Of course, in more modern systems, the use of advanced LVMs instead of older partitions makes this a little more flexible so that more control over the process can exist. But all of the core problems still exist.
Some vendors try to market this mechanism as "RAID virtualization", which isn't a completely crazy name due to the layers of abstraction, but it makes it sound valuable when, in reality, it is not. RAID virtualization when used for the purpose of enabling hot or live RAID array growth is generally a good idea. Used as a kludge to enable bad ideas, it remains bad.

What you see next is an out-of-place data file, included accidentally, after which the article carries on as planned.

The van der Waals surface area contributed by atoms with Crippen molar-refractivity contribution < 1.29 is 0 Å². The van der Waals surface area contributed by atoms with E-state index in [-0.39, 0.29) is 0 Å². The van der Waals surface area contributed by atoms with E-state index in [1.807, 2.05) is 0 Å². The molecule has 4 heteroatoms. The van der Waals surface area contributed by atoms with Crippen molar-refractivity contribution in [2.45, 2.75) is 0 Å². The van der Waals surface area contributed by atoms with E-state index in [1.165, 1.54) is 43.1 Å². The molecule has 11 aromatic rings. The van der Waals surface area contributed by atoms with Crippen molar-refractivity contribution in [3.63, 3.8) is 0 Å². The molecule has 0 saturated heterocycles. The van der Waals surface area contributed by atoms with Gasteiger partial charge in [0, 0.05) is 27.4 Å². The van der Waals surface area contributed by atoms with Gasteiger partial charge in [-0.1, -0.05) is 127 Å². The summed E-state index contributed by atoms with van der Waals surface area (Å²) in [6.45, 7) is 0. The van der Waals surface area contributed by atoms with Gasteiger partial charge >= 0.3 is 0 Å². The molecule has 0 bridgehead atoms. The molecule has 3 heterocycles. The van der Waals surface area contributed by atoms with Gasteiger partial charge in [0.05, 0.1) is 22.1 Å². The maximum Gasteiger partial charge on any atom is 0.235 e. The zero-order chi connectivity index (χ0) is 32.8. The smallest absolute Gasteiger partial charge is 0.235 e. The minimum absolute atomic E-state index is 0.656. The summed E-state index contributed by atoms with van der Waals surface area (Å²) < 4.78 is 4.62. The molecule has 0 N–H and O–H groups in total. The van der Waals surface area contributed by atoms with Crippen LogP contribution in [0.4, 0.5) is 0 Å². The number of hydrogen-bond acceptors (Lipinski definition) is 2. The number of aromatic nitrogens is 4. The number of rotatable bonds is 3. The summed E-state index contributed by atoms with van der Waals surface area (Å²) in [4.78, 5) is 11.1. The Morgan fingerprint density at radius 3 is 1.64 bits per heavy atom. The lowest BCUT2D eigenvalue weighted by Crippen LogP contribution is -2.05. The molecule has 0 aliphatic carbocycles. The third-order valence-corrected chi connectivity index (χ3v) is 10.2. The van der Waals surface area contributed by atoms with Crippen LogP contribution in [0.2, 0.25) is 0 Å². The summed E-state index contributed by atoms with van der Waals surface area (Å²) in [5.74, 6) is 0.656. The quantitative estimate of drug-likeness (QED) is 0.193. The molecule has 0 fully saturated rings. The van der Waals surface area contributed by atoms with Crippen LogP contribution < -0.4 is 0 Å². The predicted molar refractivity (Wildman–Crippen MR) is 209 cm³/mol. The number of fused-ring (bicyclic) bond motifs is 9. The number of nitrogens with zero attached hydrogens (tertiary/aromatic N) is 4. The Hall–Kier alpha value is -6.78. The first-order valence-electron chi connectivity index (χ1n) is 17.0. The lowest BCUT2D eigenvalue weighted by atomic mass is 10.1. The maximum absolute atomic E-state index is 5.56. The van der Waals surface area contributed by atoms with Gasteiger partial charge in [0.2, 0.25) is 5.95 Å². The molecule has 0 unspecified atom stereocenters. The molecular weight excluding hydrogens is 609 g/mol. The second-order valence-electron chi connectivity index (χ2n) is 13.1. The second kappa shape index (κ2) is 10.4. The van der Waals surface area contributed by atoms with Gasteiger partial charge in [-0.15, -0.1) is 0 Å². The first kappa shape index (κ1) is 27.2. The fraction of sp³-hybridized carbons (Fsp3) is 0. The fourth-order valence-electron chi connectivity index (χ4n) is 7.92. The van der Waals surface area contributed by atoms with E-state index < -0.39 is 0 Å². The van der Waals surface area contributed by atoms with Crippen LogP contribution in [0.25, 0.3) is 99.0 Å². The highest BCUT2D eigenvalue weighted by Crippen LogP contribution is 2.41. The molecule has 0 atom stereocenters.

Like I already told you (PM/chat): Provide more info. What kind of storage? Some consumer grade NAS? Huawei? EMC? NetApp? vSAN? We need to know the brand and model, everything else is just wild guessing on our side.
Red Hat has introduced a new technology, called Stratis, that is a layer combining Linux' existing LVM2 technology and the existing XFS filesystem and merging them together to be managed as a single unit with best practices automatically applied. It's not new per se but takes best of breed existing technologies and puts them together to feel and act more like their more modern competition.